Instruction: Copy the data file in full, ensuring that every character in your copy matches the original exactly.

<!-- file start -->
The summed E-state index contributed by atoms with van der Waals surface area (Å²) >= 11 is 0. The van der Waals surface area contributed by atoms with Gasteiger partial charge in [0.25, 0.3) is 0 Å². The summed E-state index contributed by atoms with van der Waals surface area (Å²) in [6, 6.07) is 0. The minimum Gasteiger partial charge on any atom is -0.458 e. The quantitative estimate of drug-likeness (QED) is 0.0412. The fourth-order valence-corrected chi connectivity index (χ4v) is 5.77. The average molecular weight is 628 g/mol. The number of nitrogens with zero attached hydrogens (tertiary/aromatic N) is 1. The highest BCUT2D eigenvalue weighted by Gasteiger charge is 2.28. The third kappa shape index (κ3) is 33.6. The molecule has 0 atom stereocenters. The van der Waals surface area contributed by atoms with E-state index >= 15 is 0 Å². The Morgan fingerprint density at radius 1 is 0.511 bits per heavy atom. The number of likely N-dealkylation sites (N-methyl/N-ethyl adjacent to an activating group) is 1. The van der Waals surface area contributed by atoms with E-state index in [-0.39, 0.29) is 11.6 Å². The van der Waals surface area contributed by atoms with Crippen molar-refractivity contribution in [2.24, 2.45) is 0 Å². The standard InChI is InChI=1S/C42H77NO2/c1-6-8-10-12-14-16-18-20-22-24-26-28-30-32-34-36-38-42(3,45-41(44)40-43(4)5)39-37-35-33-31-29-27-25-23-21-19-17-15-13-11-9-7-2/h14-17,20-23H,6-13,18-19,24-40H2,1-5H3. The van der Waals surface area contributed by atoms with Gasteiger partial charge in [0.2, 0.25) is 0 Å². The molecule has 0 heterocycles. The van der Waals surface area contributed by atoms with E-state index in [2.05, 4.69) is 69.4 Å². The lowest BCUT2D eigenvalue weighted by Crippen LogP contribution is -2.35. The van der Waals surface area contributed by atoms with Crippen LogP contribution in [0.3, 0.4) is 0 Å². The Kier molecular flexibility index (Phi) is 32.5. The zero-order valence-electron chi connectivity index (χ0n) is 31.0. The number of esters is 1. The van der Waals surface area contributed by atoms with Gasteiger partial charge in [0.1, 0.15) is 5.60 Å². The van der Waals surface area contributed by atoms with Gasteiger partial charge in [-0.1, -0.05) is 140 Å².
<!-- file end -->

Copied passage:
The summed E-state index contributed by atoms with van der Waals surface area (Å²) >= 11 is 0. The van der Waals surface area contributed by atoms with Gasteiger partial charge in [0.25, 0.3) is 0 Å². The summed E-state index contributed by atoms with van der Waals surface area (Å²) in [6, 6.07) is 0. The minimum Gasteiger partial charge on any atom is -0.458 e. The quantitative estimate of drug-likeness (QED) is 0.0412. The fourth-order valence-corrected chi connectivity index (χ4v) is 5.77. The average molecular weight is 628 g/mol. The number of nitrogens with zero attached hydrogens (tertiary/aromatic N) is 1. The highest BCUT2D eigenvalue weighted by Gasteiger charge is 2.28. The third kappa shape index (κ3) is 33.6. The molecule has 0 atom stereocenters. The van der Waals surface area contributed by atoms with E-state index >= 15 is 0 Å². The Morgan fingerprint density at radius 1 is 0.511 bits per heavy atom. The number of likely N-dealkylation sites (N-methyl/N-ethyl adjacent to an activating group) is 1. The van der Waals surface area contributed by atoms with E-state index in [-0.39, 0.29) is 11.6 Å². The van der Waals surface area contributed by atoms with Crippen molar-refractivity contribution in [2.24, 2.45) is 0 Å². The standard InChI is InChI=1S/C42H77NO2/c1-6-8-10-12-14-16-18-20-22-24-26-28-30-32-34-36-38-42(3,45-41(44)40-43(4)5)39-37-35-33-31-29-27-25-23-21-19-17-15-13-11-9-7-2/h14-17,20-23H,6-13,18-19,24-40H2,1-5H3. The van der Waals surface area contributed by atoms with Gasteiger partial charge in [0.2, 0.25) is 0 Å². The molecule has 0 heterocycles. The van der Waals surface area contributed by atoms with E-state index in [2.05, 4.69) is 69.4 Å². The lowest BCUT2D eigenvalue weighted by Crippen LogP contribution is -2.35. The van der Waals surface area contributed by atoms with Crippen LogP contribution in [0.3, 0.4) is 0 Å². The Kier molecular flexibility index (Phi) is 32.5. The zero-order valence-electron chi connectivity index (χ0n) is 31.0. The number of esters is 1. The van der Waals surface area contributed by atoms with Gasteiger partial charge in [0.1, 0.15) is 5.60 Å². The van der Waals surface area contributed by atoms with Gasteiger partial charge in [-0.1, -0.05) is 140 Å².